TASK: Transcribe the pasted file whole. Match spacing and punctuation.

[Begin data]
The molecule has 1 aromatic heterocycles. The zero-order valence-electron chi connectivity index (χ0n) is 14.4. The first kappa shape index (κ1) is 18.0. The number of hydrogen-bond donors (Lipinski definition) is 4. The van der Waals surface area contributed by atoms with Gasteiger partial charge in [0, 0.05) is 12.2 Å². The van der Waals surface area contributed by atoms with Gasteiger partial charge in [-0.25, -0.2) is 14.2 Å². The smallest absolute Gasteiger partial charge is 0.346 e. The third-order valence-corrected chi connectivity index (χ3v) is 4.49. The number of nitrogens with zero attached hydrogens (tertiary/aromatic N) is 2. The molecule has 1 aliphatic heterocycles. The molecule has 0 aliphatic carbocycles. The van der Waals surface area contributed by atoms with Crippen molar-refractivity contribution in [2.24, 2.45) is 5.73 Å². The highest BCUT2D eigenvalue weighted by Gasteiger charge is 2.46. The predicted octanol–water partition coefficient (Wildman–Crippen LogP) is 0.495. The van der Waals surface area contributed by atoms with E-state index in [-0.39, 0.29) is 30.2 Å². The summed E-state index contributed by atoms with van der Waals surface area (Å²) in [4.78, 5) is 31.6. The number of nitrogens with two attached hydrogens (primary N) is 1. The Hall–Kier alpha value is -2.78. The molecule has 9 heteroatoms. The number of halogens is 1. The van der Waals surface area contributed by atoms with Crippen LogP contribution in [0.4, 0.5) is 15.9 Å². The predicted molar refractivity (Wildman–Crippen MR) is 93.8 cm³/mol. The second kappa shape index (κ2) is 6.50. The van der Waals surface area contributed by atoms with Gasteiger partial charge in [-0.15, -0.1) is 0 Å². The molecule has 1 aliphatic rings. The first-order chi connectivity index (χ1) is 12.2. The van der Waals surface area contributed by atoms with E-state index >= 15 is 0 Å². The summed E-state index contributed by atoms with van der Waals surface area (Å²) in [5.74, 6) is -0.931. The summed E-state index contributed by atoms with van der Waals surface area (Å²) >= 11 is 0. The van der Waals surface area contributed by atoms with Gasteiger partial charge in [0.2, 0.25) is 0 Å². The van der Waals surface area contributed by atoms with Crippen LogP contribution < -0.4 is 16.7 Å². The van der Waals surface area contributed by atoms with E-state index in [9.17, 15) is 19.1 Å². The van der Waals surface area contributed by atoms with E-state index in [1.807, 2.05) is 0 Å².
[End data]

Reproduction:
The molecule has 1 aromatic heterocycles. The zero-order valence-electron chi connectivity index (χ0n) is 14.4. The first kappa shape index (κ1) is 18.0. The number of hydrogen-bond donors (Lipinski definition) is 4. The van der Waals surface area contributed by atoms with Gasteiger partial charge in [0, 0.05) is 12.2 Å². The van der Waals surface area contributed by atoms with Gasteiger partial charge in [-0.25, -0.2) is 14.2 Å². The smallest absolute Gasteiger partial charge is 0.346 e. The third-order valence-corrected chi connectivity index (χ3v) is 4.49. The number of nitrogens with zero attached hydrogens (tertiary/aromatic N) is 2. The molecule has 1 aliphatic heterocycles. The molecule has 0 aliphatic carbocycles. The van der Waals surface area contributed by atoms with Crippen molar-refractivity contribution in [2.24, 2.45) is 5.73 Å². The highest BCUT2D eigenvalue weighted by Gasteiger charge is 2.46. The predicted octanol–water partition coefficient (Wildman–Crippen LogP) is 0.495. The van der Waals surface area contributed by atoms with E-state index in [-0.39, 0.29) is 30.2 Å². The summed E-state index contributed by atoms with van der Waals surface area (Å²) in [4.78, 5) is 31.6. The number of nitrogens with two attached hydrogens (primary N) is 1. The Hall–Kier alpha value is -2.78. The molecule has 9 heteroatoms. The number of halogens is 1. The van der Waals surface area contributed by atoms with Crippen LogP contribution in [0.4, 0.5) is 15.9 Å². The predicted molar refractivity (Wildman–Crippen MR) is 93.8 cm³/mol. The second kappa shape index (κ2) is 6.50. The van der Waals surface area contributed by atoms with Gasteiger partial charge in [-0.15, -0.1) is 0 Å². The molecule has 1 aliphatic rings. The first-order chi connectivity index (χ1) is 12.2. The van der Waals surface area contributed by atoms with E-state index >= 15 is 0 Å². The summed E-state index contributed by atoms with van der Waals surface area (Å²) in [5.74, 6) is -0.931. The summed E-state index contributed by atoms with van der Waals surface area (Å²) >= 11 is 0. The van der Waals surface area contributed by atoms with Gasteiger partial charge in [0.2, 0.25) is 0 Å². The van der Waals surface area contributed by atoms with Crippen LogP contribution < -0.4 is 16.7 Å². The van der Waals surface area contributed by atoms with E-state index in [9.17, 15) is 19.1 Å². The van der Waals surface area contributed by atoms with E-state index in [1.807, 2.05) is 0 Å².